Monday, November 29, 2010

Ghost Shirt - Domestique (2010, Anyway) - a brief evaluation

As ponderous as I find the lofty, orchestral-lite formula wunderkinds du jour The Arcade Fire have taken to the bank (also qualifying, but to a lesser extent Broken Social Scene) their artsy angle isn’t entirely unappealing in itself, rather I’ve never been one for style over substance. Columbus, Ohio’s Ghost Shirt (who like the Arcade Fire also happen to be a co-ed proposition) miraculously meet my criteria, as it were, for equivalent quotients of both of those ever so tricky but all too crucial facets - much in the way a mid-size sedan (say a Camry or a Malibu) comfortably accommodates a family of four. Um, sure. If only a truly substantive indie rock could be likened to sedan, but for those of you who have made it this far into my synopsis, I think you get my drift.  In a nutshell, had the Arcades taken a more modest tact, they just might be on the same wavelength as Ghost Shirt.


Robust, but unencumbered, opulent, yet economical, Ghost Shirt’s Domestique doesn’t merely strike the proper “balance,” it downright charms, woos, and dazzles anyone within earshot who possesses an affection for bright, lucid guitar pop tethered to briskly pulsating tempos. Operating as a quartet without extraneous accompaniment, pretentious overtones and baroque eccentricities aren’t even a consideration here. Samantha Kim’s sweeping violin fills, featured prominently on several tracks, embellish the arrangements without overpowering them. In fact, the strings are merely a winsome backdrop, as are the swarming synths that occupy “Sleep,” a number which rings reminiscent of Julian Casablanca’s recent solo dabbling. Ghost Shirt’s most intoxicating and buoyant selections play out during the first half of Domestique, with the overall tenor of the album easing into a comparatively serene home stretch. Though not consistently fervent, Domestique is consistently palatable. There’s plenty more where this came from, with G/S releasing a “single” per week online for an entire year. At last count they were up to 26.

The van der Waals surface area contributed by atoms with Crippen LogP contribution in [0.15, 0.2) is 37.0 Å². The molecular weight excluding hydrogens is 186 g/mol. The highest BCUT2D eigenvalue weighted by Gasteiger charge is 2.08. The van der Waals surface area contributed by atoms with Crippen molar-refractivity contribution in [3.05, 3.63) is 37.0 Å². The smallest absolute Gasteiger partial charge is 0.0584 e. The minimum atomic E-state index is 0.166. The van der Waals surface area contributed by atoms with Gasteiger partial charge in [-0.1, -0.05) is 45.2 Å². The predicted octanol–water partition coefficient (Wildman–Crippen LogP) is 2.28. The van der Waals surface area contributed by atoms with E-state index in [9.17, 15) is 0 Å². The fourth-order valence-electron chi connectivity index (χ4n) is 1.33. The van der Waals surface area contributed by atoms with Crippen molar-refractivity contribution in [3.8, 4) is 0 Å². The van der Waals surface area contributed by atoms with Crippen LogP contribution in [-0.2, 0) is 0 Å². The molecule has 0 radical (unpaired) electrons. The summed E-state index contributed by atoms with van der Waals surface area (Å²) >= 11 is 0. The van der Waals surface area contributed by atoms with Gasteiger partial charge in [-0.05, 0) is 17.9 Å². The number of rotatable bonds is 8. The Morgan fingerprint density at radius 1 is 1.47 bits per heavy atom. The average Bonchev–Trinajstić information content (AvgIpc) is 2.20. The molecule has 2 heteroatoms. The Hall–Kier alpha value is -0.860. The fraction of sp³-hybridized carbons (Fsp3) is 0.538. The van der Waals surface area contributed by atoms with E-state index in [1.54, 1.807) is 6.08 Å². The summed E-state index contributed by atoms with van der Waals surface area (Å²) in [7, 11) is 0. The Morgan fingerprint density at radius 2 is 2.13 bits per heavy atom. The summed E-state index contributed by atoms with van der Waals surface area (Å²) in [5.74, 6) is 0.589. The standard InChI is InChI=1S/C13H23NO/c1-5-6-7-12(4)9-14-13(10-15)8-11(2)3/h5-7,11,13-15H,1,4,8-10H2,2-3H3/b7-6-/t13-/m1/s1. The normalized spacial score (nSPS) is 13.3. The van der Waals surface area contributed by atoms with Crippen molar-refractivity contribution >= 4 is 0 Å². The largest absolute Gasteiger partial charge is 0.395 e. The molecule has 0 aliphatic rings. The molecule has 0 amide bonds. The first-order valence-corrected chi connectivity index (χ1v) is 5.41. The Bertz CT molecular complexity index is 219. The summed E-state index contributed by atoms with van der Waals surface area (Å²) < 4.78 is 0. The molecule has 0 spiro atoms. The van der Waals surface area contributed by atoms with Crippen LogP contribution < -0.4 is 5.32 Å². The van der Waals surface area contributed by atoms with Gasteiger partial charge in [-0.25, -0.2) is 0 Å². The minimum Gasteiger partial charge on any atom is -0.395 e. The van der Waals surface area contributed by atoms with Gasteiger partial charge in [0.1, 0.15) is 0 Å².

Domestique is available from Insound, Amazon, and more digital retailers than you can shake a stick at. 

7 comments:

Fred said...

Thanks for paying attention to a band that deserves all the attention that can be paid.

Jay said...

What Fred said.

Oh, and btw? Ghost Shirt just released their second full length of 2010, 'Daniel,' digitally at http://ghostshirtmusic.bandcamp.com/

I can't wait for your post trying to decide which you like more.

Todd said...

All the single links appear dead.

spavid said...

Wow, had no idea they had a new album in the can. Thanks for alerting me. As for the dead singles links, I downloaded a bunch of them, so I may share them later, with the band's ok.

Jay said...

Oh, yeah - the new record, 'Daniel,' is priced at "pay what you want." For anyone who downloads, please pay more than $1. It is worth far more than that.

Jay said...

One more thing - Ghost Shirt recently played a remarkable little DIY music festival in rural Mississippi, with people from all over the country in attendance. A review of the event, with sound clips of the artists and some outstanding photography (including GS) can be found at: http://thisisamericanmusic.com/home/2010/11/19/wigginstock-2010.html

Dan said...

I'm all for a band with the spirit of Arcade Fire but less of the fluff. I'm definitely going to look into this new pay-as-you-wish album, 'Daniel.' An album about me!